Oliver S. Picher of Carthage was one of the first men to get rich from Joplin's lead-mining boom after the mineral was first discovered in the area in late 1870. Picher owned a farm in the mining district, and not long after the initial discovery of lead just east and slightly north of downtown Joplin, rich deposits were also discovered on Picher's land, located southeast of the downtown area.
By 1874, several mines were being worked on the land, known as the Picher Field, and it was one of the most productive lead fields in the region. Later, the most important mining operations on Picher's land were centered in the Parr Hill area, about a mile and a half from downtown Joplin, but in 1874, one of the main, if not the main, smelting operation in the Picher Field was the Hannibal Smelting Works, located nearer downtown Joplin.
Picher did not work the mines himself, nor did he directly oversee the operations on his land. Instead, like a number of other land owners, he leased out his land to miners for a share of their ore, and he hired a superintendent to oversee things for him.
In the summer of 1874, a dispute arose between the miners on the one hand and Picher and his superintendent on the other hand over the twenty percent royalty the miners had to pay Picher for the ore they mined. Apparently 20% was higher than the going rate. At least, the miners thought it was too much, and the labor dispute escalated to the point that it came to be known as the "black-jack war." Angry at the miners, Picher finally filed for an injunction to suspend all mining operations on his land.
But the miners did not take the rebuke well. In the wee hours of the morning of July 20, a party of about 25 to 50 masked men made their appearance at the Hannibal Smelting Works and ordered the few men who were working there to gather up their things and prepare to vacate the place. Some of the mob escorted the workers a safe distance away while the others went to work placing kegs of gunpowder under the building and the furnaces and then dousing everything with kerosene. "In a few moments," said the Joplin Mining News, "the furnaces were blown to atoms and the frame structure was a mass of flames."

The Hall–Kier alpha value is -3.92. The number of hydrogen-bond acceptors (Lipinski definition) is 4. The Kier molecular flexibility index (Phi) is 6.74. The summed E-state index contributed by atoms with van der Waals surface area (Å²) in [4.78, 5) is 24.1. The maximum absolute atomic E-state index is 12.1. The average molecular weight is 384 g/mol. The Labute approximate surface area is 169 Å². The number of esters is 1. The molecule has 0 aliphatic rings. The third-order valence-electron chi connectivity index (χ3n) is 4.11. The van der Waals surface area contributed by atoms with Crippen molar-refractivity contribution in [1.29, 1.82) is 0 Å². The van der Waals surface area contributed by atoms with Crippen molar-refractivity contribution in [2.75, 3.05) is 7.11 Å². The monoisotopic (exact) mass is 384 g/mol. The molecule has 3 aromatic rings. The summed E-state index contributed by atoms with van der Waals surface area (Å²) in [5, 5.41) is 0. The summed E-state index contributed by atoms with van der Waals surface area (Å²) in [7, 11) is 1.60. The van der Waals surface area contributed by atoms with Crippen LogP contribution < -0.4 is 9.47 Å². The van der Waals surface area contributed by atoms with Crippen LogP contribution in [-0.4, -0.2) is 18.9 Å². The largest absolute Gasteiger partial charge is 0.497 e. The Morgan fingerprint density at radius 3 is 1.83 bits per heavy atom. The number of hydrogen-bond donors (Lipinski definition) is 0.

The band of masked men waited until the fire had made good headway before slipping away into the night. The alarm was then given, and the fire department as well as scores of citizens hurried to the scene. The fire had gotten such a head-start, though, that nothing could be done to save the smelting works from utter destruction.
On the night of the 20th, less than 24 hours after the blowing up of the Hannibal works, a meeting of miners and smelters was held in Joplin to decide whether or not all mining operations should be temporarily shut down until things cooled off. A spokesman for the miners assured those present that no other smelting operations were in danger with the possible exception of the Kansas City smelter. (This was probably a reference to the smelting operation owned by John H. Taylor and other Kansas City area capitalists located in Joplin Creek valley, known as the Kansas City Bottoms.)
A Joplin correspondent to the Fort Scott Daily Monitor observed that some residents of Joplin thought Picher had been oppressing the miners and that their vengeful action was justified. Most people, though, the correspondent continued, felt the action was altogether uncalled for and "a disgrace to our community."